The United States is not the only country whose supreme court is the exclusive subject of a blog.  Here’s a rundown of a few blogs about other countries’ high courts:

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EU flagAs an associate editor of the Cornell International Law Journal and as an exchange student at the University of Amsterdam, there have been times when I have had to quickly familiarize myself with the substantive law of the European Union.  With very little knowledge of the EU legal system, I relied heavily on law blogs to give me the background necessary to conduct research, cite court cases, and write an intelligible paper on an unfamiliar issue.  Below are a couple of the sites that I have found to be very helpful jumping off points.

One great website, geared toward students, academics, and professors, provides excellent summaries of recent cases: EU Law Blog.  It also gives detailed background information, breaking down some of the more difficult concepts of EU law.  The author cites to relevant case law often, and includes hyperlinks to official versions of the cases, making corroborating the information quick and easy.  The only drawbacks of the website are that there is no information about the author, and occasionally the posts, though informative, sound politically charged.  Additionally, the site is not comprehensive, in that you cannot find any and all European Court of Justice cases.  However, the posts are categorized by subject matter, making searching simple.  Although it is probably not a source to ultimately use as authority, it is a great tool in understanding a complex legal system.

Another website that I found useful is the European Court of Justice Blog.  This website is also not comprehensive, offering only a sampling of court cases, but the search function allows a user to sift quickly through relevant cases.  For example, if you needed to learn more about the “free movement of goods,” one of the EU’s four freedoms, you can select that subject area under “labels,” which generates a list of appropriate cases.  Each case description includes the background, the provisions of EU law at issue, the analysis of the case, and a link to the actual text of the judgment.  Additionally, citations and links throughout make checking work much easier.  A lawyer specializing in European administrative law oversees the postings on the blog, adding to the credibility of the information presented.  Again, while probably not sufficient to use as a citation on its own, the blog provides very helpful information for someone unfamiliar with EU law.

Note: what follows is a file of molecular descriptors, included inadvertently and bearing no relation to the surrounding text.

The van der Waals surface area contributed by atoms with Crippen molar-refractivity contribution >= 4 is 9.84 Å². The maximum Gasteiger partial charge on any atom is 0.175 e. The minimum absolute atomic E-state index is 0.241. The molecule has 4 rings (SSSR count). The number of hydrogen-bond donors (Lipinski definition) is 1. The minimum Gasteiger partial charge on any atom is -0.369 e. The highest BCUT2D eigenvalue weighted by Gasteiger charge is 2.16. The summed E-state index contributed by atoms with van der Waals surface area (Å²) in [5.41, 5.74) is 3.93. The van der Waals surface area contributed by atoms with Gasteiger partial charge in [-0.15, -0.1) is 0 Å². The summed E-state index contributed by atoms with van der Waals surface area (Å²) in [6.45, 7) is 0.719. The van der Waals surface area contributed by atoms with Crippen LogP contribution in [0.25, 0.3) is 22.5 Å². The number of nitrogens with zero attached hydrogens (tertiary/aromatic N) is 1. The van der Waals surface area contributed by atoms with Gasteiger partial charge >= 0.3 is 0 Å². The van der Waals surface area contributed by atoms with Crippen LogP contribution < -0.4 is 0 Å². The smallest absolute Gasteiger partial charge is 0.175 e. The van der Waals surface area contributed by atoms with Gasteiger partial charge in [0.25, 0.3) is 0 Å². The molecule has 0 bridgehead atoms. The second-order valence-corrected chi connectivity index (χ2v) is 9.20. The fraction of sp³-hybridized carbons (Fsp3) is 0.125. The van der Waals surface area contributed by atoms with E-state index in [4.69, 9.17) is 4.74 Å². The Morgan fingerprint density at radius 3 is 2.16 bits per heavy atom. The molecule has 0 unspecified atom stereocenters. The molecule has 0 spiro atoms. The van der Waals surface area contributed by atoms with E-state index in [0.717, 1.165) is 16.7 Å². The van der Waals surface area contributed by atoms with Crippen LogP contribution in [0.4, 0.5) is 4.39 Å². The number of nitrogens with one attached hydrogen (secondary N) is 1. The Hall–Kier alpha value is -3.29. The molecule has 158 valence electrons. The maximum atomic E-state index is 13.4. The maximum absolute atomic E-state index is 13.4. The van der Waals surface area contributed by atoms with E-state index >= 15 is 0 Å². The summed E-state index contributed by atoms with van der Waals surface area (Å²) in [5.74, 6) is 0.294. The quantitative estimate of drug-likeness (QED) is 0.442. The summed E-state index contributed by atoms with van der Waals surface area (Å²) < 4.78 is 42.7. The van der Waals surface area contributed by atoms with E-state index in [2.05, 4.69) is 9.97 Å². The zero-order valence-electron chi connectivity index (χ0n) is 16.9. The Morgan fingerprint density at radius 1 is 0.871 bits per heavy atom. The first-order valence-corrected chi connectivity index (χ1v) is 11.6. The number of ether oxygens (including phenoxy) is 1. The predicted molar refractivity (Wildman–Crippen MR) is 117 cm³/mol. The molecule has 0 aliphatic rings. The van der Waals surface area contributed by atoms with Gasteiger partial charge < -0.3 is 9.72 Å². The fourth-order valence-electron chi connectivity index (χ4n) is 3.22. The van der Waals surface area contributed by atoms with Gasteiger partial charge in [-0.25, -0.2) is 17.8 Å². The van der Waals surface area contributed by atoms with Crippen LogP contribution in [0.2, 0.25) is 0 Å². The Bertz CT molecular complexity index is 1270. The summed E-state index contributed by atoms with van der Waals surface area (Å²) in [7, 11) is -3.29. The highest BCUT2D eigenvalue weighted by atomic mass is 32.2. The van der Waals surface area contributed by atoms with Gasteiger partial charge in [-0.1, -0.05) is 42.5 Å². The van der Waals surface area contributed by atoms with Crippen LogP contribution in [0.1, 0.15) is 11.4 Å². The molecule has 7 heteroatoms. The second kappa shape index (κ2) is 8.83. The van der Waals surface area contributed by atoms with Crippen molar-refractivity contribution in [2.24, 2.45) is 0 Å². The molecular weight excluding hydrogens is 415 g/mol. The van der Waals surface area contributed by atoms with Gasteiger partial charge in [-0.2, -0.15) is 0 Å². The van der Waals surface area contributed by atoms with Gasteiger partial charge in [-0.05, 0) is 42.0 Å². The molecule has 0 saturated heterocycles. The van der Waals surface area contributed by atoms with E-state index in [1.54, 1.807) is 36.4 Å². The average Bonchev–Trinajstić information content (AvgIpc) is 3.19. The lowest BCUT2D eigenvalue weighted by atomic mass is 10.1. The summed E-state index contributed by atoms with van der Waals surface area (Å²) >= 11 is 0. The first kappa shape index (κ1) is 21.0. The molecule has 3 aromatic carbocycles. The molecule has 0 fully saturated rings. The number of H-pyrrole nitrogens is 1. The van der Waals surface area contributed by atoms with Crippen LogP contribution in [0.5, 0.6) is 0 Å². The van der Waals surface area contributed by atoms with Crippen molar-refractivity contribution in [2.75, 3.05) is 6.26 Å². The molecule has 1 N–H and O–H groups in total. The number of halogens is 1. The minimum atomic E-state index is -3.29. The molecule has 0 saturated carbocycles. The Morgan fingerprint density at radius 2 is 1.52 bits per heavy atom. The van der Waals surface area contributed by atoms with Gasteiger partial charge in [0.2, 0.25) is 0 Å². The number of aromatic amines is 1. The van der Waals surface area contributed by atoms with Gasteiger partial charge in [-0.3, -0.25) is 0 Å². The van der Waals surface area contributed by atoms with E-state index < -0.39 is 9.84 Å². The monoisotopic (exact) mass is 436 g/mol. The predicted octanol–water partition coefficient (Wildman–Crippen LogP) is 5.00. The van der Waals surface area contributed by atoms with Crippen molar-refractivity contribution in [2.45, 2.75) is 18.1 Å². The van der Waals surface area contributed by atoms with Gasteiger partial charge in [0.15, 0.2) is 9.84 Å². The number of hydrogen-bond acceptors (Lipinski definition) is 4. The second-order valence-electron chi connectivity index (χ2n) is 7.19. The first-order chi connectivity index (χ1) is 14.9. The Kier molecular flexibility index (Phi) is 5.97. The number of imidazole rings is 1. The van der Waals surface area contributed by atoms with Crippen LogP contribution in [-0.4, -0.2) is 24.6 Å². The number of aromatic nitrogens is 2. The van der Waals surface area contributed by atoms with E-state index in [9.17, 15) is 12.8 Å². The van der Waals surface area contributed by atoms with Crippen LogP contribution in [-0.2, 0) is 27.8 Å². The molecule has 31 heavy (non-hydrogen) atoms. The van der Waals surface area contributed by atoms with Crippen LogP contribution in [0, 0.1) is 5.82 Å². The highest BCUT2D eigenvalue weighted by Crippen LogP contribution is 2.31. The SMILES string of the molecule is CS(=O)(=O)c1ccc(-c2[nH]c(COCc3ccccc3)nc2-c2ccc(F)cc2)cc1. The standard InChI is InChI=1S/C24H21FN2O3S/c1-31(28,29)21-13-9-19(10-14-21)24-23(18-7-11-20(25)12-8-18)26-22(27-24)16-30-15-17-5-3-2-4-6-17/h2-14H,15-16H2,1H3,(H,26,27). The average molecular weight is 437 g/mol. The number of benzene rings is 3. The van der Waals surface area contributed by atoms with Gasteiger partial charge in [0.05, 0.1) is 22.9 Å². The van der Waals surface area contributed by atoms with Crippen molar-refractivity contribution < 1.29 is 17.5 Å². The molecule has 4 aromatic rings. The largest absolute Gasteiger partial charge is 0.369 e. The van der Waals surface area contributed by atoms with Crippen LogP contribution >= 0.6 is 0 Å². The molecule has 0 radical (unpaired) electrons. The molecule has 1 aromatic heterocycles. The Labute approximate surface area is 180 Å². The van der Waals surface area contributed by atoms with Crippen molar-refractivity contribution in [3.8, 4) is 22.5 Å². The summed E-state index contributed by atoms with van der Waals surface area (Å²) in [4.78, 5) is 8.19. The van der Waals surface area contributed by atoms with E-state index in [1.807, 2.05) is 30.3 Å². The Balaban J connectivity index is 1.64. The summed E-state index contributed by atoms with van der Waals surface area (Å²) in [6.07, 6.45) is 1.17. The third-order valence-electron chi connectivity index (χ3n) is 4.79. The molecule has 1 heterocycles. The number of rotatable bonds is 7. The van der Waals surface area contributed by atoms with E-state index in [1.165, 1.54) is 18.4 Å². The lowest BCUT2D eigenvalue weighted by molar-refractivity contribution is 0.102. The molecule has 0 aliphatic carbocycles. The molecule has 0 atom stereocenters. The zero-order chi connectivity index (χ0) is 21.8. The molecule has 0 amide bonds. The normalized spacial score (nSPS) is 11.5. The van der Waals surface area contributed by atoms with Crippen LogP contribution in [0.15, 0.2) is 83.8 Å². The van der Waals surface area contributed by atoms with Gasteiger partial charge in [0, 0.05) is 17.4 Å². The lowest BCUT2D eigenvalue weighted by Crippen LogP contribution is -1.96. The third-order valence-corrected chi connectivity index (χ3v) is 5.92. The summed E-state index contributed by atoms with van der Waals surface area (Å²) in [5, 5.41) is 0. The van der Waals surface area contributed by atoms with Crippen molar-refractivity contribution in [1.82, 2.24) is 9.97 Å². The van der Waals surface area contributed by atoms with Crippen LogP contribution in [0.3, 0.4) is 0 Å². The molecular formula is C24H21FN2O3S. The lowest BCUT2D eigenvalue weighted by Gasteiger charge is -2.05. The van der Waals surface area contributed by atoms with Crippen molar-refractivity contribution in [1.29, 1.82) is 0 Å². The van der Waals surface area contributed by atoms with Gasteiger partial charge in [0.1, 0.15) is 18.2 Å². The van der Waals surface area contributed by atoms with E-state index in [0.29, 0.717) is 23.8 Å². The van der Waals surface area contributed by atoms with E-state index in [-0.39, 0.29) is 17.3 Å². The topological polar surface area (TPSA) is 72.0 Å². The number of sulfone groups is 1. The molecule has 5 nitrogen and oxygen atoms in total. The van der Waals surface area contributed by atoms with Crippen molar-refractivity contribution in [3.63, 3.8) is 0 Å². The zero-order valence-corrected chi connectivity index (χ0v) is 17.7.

Erin Lein, Cornell Law School 3L student

The Law Library of Congress launched a blog in August 2010 titled In Custodia Legis (translation “In Protection of Law” or “In Guardianship of the Law”).  The Law Library of Congress is the largest law library in the world with over 2.65 million volumes.  Founded to provide legal materials to Congress, the Library of Congress now takes a global approach, recognizing the interconnectedness of national legal systems and working to ensure access to the world’s laws.  The blog also has a global viewpoint and is a great way to learn about international events related to legal information as well as the LLOC ‘s special collections and interesting questions they have received (check out the one on Al Capone’s jury).

Snitching by Alexandra NatapoffA blog can be a great place to dip into a new topic. Take the Snitching Blog, for example–an excellent resource for news and information about criminal informants, how they operate, and how they affect the U.S. criminal justice system. The blog has entries about cases in which an informant played a critical role, a heads-up about a recent NPR series on a confidential informant and the House of Death murders, and legislative reform efforts. You can find links to reports, data, and government hearings in the blog’s sidebar.

Alexandra Natapoff, a professor at Loyola Law School, authors the blog. She recently published a book entitled Snitching: Criminal Informants and the Erosion of American Justice, Cornell Law Library call number KF9665 .N38x 2009. You also may want to check out Ethan Brown’s Snitch: Informants, Cooperators & the Corruption of Justice, Cornell’s Olin Library call number HV8141 .B74 2007. Ancient history buffs should try Imperial Inquisitions: Prosecutors and Informants from Tiberius to Domitian by Steven H. Rutledge, Olin Library call number JC89 .R87x 2001.

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